Arginine residues at internal positions in a protein are always charged.Harms, M.J., Schlessman, J.L., Sue, G.R., Garcia-Moreno E, B.
(2011) Proc.Natl.Acad.Sci.USA 108: 18954-18959
- PubMed: 22080604
- DOI: 10.1073/pnas.1104808108
- Primary Citation of Related Structures:
- PubMed Abstract:
Many functionally essential ionizable groups are buried in the hydrophobic interior of proteins. A systematic study of Lys, Asp, and Glu residues at 25 internal positions in staphylococcal nuclease showed that their pK(a) values can be highly anomalo ...
Many functionally essential ionizable groups are buried in the hydrophobic interior of proteins. A systematic study of Lys, Asp, and Glu residues at 25 internal positions in staphylococcal nuclease showed that their pK(a) values can be highly anomalous, some shifted by as many as 5.7 pH units relative to normal pK(a) values in water. Here we show that, in contrast, Arg residues at the same internal positions exhibit no detectable shifts in pK(a); they are all charged at pH ≤ 10. Twenty-three of these 25 variants with Arg are folded at both pH 7 and 10. The mean decrease in thermodynamic stability from substitution with Arg was 6.2 kcal/mol at this pH, comparable to that for substitution with Lys, Asp, or Glu at pH 7. The physical basis behind the remarkable ability of Arg residues to remain protonated in environments otherwise incompatible with charges is suggested by crystal structures of three variants showing how the guanidinium moiety of the Arg side chain is effectively neutralized through multiple hydrogen bonds to protein polar atoms and to site-bound water molecules. The length of the Arg side chain, and slight deformations of the protein, facilitate placement of the guanidinium moieties near polar groups or bulk water. This unique capacity of Arg side chains to retain their charge in dehydrated environments likely contributes toward the important functional roles of internal Arg residues in situations where a charge is needed in the interior of a protein, in a lipid bilayer, or in similarly hydrophobic environments.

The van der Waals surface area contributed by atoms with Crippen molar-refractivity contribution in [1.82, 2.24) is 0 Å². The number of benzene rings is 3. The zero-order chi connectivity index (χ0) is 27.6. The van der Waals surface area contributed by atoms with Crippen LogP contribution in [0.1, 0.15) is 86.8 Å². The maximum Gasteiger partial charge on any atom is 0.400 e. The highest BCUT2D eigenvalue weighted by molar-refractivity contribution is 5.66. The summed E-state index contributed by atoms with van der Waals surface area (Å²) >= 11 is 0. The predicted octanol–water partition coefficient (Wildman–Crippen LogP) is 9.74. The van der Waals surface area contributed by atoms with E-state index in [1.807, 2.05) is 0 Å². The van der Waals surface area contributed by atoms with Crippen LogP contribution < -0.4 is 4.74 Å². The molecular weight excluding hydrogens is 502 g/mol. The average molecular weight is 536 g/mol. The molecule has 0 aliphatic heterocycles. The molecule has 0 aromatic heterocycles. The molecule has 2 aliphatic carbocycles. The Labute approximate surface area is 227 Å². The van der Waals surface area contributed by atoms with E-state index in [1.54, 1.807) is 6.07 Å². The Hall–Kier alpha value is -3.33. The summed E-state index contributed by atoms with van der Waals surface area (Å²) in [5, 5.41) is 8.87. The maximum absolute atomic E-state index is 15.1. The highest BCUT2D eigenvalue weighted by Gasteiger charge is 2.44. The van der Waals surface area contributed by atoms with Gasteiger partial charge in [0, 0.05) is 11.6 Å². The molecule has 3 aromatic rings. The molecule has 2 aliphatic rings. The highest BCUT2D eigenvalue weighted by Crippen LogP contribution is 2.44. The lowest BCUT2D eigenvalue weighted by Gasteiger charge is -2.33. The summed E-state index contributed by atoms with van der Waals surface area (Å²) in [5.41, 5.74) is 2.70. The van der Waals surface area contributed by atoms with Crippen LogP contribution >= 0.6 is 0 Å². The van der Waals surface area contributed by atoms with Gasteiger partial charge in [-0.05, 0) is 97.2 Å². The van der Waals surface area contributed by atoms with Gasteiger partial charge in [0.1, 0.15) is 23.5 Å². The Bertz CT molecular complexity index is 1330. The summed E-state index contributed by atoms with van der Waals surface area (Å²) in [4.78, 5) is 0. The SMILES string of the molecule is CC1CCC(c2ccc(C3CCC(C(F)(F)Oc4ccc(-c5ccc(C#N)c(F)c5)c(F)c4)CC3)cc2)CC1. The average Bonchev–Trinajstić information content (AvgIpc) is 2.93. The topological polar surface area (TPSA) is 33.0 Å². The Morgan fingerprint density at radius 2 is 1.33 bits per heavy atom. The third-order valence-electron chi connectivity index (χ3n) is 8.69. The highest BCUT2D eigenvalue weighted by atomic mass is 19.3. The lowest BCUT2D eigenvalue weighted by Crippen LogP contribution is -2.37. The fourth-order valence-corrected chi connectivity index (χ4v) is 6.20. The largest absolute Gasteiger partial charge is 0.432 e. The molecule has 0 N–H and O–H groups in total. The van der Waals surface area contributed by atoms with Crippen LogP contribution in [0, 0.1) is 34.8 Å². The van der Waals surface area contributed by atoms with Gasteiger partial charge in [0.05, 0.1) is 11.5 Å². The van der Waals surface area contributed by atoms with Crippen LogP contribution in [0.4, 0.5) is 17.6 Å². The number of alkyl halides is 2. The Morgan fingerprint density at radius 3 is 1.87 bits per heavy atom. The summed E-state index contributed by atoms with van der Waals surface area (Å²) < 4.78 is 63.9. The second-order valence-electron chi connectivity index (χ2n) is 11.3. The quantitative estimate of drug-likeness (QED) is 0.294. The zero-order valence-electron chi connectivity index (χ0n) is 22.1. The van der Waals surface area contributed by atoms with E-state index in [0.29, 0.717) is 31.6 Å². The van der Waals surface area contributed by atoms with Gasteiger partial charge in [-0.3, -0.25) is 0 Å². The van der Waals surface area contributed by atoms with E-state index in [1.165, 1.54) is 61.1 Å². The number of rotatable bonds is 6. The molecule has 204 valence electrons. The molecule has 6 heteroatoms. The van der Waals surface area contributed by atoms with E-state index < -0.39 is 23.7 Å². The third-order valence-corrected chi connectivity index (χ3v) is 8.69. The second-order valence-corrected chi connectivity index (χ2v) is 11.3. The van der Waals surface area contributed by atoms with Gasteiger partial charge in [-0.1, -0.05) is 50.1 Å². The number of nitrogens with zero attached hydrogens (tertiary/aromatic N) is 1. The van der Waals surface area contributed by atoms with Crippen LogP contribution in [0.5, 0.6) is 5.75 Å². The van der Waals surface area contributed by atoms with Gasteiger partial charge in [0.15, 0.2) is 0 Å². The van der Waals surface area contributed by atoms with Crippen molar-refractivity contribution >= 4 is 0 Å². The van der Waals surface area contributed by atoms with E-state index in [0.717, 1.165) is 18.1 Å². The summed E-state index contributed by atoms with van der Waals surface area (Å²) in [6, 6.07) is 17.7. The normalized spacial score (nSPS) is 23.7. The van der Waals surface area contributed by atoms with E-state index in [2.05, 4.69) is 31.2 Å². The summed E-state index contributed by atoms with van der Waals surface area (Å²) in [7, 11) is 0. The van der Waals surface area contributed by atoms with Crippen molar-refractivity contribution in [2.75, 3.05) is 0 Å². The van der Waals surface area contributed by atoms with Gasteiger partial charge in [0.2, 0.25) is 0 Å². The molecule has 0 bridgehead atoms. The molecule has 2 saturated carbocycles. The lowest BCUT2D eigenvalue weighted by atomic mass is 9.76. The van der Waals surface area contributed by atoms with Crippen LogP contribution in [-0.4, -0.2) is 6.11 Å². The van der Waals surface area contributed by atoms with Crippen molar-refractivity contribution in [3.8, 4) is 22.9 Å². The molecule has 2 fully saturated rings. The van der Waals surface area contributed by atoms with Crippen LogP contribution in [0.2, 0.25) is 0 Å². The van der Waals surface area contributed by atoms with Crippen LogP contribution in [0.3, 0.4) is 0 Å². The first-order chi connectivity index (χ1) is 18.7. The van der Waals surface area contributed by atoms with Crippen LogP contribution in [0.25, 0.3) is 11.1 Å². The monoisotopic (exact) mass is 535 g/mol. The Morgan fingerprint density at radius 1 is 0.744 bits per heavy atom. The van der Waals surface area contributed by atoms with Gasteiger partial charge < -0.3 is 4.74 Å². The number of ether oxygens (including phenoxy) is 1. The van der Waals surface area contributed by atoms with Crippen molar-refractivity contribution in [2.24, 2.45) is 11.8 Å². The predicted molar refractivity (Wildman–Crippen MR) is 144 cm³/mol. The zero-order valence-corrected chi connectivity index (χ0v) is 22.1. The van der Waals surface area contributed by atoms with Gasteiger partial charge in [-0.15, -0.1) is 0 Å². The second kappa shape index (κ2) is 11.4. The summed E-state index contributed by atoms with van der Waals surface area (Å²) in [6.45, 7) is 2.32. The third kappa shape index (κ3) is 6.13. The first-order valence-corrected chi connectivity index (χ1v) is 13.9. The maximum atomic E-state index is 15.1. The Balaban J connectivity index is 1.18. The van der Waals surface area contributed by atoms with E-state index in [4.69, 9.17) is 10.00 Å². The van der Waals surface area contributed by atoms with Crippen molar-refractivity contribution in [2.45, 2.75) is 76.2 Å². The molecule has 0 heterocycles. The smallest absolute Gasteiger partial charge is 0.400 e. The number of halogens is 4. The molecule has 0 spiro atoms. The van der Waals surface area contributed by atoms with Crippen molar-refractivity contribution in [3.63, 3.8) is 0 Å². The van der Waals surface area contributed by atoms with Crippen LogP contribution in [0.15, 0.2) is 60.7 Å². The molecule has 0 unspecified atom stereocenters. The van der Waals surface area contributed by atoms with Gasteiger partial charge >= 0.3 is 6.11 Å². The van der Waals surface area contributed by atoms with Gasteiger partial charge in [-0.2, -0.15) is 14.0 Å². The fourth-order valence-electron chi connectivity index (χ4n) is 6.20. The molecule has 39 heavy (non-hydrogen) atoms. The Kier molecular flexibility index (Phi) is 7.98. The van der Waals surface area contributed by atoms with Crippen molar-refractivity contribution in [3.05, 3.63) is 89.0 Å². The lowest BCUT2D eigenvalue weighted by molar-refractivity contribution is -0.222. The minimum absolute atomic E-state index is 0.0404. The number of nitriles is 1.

Department of Biophysics, Johns Hopkins University, 3400 North Charles Street, Baltimore, MD 21218, USA.